I'm visiting rivers this spring where wading access is poor and where the ability to "reach-out" to holding ground requires zero backcast. Thus the OPST heads.
Otherwise, I love the Wulff TT lines.
"Right tool for the right job."
I'm happy to put this little reel back into a use it deserves.
I've some great rainy-day streams to visit.
It's not quite spring and that's the agony here.
Some stoneflies are hatching. Saw a few yesterday on a hint from Bill Phillips. Thanks Bill!
Streams are high and chocolate. They're not as blown-out as last weekend but definitely bank-to-bank and fast with 7" of very sloppy snow from Thursday (fell in about 6 hours) on the melt.
Next weekend I swing some large rootbeer colored flies for early smallmouth in the Huron.
Al Ritt will be at the Beer Grotto Monday night tying socially. We tie different flies but he's a fun fellow to hear talk. That'll get me excited for spring, too. I'm only 100 flies behind where I want to be. That's not bad.
I'm tying mostly double-hackled and palmered bodied flies right now that are best described as loch flies. I'm giving trout something larger in profile this spring and we'll see how it goes. I've been corrupted in part with the thought of fishing larger flies throughout the water column.
I always have a page of sparse soft-hackled flies in my box so if my plans fall to naught ...
I received a fly vest full of accouterments from the widow of a buddy who passed last fall. It was full of the sort of impulse buys that go unused or forgotten over most of a career. I've got it hanging in my library. I did take the armored stream thermometer.
I'll think of Dean every time I check the water. It'll help my fishing log.
Thursday, February 22, 2018
Lauren asked her supplier to "send six of whatever you have in stock." Alas, no purple. One primrose ( I bought it) and a few orange. There are some other colors.
I picked these up Saturday after doing a little morning tying in the shop. Lauren and John helped me label the thread because I can't see the color and have to write it on the spool.
There's nothing here I cannot make work somehow.
I'm going to confess I gave away a couple stockpiled purple and a couple stockpiled orange to a gentlemen angler who is a friend of Lauren and Dirk's and who is a member of Dirk's trout club down in Ohio.
The fellow has tied soft-hackles forever. He thought he had some stockpiled thread. Turns out he didn't. I know how I'd feel if Bushmill's stopped making whiskey.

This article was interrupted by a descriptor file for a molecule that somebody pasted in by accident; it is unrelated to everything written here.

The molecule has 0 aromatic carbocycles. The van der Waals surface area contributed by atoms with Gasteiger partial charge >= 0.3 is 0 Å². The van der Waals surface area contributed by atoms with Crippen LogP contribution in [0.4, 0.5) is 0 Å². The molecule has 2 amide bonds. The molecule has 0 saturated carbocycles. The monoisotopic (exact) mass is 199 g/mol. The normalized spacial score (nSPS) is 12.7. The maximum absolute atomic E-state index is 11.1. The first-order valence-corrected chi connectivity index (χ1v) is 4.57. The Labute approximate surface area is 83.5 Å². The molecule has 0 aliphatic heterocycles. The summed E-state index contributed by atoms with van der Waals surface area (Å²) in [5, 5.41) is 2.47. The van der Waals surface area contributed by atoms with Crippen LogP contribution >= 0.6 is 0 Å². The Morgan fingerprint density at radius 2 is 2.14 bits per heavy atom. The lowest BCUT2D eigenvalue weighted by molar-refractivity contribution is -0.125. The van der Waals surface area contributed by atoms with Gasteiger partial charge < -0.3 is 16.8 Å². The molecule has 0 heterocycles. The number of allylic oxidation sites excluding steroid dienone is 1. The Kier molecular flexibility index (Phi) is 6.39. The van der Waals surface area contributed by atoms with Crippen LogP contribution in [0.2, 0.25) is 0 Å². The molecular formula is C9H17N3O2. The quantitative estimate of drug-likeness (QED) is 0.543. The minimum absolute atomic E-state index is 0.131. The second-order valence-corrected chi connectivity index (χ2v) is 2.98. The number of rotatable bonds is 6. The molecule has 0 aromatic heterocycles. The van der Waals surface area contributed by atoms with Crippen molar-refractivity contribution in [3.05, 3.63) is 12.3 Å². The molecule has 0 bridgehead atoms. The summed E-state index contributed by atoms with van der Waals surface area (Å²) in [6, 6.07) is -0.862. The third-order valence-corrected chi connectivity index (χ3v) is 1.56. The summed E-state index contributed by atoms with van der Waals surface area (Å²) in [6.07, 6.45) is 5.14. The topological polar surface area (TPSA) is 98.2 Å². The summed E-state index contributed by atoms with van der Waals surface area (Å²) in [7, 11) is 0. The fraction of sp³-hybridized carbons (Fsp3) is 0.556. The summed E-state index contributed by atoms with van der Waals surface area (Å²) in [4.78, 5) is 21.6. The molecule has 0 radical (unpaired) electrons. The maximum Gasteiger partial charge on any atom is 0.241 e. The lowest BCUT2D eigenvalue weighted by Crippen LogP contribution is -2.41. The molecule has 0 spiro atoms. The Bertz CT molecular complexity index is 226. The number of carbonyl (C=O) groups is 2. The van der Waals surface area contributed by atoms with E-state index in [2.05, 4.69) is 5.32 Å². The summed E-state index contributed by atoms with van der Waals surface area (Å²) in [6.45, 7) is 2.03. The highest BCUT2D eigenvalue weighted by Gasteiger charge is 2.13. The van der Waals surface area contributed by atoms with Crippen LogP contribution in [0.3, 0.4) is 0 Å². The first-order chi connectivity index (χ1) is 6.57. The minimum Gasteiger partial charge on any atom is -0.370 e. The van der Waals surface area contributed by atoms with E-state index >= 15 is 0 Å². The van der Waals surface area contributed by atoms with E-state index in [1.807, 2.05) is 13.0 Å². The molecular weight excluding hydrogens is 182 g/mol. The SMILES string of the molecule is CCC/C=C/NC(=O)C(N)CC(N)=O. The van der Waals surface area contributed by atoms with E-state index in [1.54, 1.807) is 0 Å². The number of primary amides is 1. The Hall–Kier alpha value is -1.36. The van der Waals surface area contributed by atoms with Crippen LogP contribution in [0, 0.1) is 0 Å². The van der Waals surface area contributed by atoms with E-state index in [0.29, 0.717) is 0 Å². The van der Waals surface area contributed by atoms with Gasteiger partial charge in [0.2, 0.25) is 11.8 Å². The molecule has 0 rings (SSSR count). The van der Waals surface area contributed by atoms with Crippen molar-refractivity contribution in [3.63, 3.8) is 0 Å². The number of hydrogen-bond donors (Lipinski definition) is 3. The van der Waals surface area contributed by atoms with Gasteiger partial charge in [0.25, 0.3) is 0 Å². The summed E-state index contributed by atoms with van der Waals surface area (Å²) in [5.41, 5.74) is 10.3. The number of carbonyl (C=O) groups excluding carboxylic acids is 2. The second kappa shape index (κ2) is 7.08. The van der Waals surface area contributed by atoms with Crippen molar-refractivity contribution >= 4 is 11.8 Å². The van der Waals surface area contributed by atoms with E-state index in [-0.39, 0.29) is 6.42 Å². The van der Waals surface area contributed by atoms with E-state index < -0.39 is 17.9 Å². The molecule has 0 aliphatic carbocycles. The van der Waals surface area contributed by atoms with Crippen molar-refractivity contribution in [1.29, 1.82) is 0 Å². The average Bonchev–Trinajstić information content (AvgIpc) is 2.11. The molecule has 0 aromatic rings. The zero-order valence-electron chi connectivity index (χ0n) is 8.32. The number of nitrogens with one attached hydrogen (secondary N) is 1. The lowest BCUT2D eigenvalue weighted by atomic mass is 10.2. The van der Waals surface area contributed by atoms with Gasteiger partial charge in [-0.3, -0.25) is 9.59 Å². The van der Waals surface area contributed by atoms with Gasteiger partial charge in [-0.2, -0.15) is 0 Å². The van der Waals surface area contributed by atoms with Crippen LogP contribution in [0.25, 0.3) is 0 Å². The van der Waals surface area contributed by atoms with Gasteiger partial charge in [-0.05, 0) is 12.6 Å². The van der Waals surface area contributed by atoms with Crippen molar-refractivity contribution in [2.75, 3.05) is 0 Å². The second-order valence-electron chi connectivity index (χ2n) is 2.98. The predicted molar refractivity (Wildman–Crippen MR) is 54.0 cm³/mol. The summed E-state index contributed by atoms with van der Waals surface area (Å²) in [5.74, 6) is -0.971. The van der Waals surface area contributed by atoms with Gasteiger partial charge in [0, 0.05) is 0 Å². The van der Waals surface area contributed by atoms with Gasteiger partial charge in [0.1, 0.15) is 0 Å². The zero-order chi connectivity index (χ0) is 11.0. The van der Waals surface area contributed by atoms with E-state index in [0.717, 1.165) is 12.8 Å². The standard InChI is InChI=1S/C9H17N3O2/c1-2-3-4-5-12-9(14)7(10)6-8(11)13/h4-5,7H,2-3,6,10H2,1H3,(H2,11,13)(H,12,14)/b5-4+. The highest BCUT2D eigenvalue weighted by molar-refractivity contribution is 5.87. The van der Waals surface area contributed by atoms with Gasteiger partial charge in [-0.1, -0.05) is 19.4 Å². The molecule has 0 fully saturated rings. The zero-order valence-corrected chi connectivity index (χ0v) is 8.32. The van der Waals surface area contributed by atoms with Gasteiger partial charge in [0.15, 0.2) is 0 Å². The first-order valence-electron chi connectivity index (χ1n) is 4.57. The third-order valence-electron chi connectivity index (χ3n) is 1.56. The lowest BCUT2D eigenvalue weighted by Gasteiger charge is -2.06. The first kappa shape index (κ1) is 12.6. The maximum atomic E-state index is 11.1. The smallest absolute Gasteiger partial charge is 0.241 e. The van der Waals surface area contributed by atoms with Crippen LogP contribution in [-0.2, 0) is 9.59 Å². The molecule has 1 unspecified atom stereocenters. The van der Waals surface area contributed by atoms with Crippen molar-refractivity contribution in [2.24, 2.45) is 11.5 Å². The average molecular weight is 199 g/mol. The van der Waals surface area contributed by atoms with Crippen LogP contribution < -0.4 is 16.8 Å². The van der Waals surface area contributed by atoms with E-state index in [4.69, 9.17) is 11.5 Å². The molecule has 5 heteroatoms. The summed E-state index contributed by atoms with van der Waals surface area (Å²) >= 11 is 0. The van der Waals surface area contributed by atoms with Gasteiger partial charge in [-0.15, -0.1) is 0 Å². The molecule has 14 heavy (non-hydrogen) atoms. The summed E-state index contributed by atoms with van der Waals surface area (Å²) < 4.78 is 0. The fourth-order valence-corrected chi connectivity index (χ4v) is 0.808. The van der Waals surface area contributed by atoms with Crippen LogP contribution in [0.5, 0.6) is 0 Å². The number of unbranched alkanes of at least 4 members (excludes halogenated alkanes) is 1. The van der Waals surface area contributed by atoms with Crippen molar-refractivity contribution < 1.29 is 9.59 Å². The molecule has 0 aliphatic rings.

I bought too much thread (about 3 years worth). I'll use it. I used five spools last year (I save the little spools) so that was a lot of soft hackles. I tied in excess of 500 for sure. I gave a lot away. I'm converting folks.
There were several colors that I've neither seen nor used.
At left, some sort of light color. I thought it was salmon but I have grey written on the spool. Maybe I didn't buy any salmon thread.
Anyway, this very light thread is going to do well for me. I see a lot of twisted strand ribbing out of these two spools. I'll use it for close ribbing over dark thread bodies and have a nice "zebra" effect to test.
I've looked at Steve Bird's wasp/bee pattern for a bit and wonder, is the basic stripe ignored too often? I'll find out.
Some sort of new (to me) metallic sheen silk. Says "brown" on the label where I wrote it. I like it.
We'll see what kind of pattern it makes on a hook shank.
Lastly, this "dark claret" as I've got it labeled is wonderful. It has this translucent lushness when I dip it in water.
I'm going to use this for some ant patterns. I'll cover lashed foam bits with this thread and see how it goes in the end.
Yea, I know. Ants? Like how could you make an ant pattern better. Trout eat them when they see them, mostly.
Ahhh Hah! Let's get rid of that "mostly" business.
Anyway, I'm going to miss the small bobbin and the lovely feel of Pearsall's when it is all gone. I'll probably have to break down and buy a 1000 yard industrial bobbin of it sometime and spool it off on the little guys.
I know. Doesn't sound like a bad idea, does it?
Monday, February 19, 2018
At left, this week's installment. I was off the leash while Beargirl was gone and indulged in forbidden food. In this case: pigs in a blanket.
Hebrew National dogs in a light biscuit dough. They were delightfully in the amber liquid wheelhouse.
No Bisquick here. That stuff tastes like Play-Doh. Yes, I know what Play-Doh tastes like. Doesn't everyone?
My Modern Wet Fly Code would read: upstream, to a rising trout, from the river, with a soft-hackled wet.
Sound familiar? Yes, it is very much the pattern of upstream dry-fly. I'll outline below my upstream presentation tactics. Please, feel free to suggest where I might have gone awry. I catch fish using these techniques. Unlike Datus Proper, no trout I've asked has offered any sort of comment on my approach.
I'll keep asking.
My Upstream Presentation: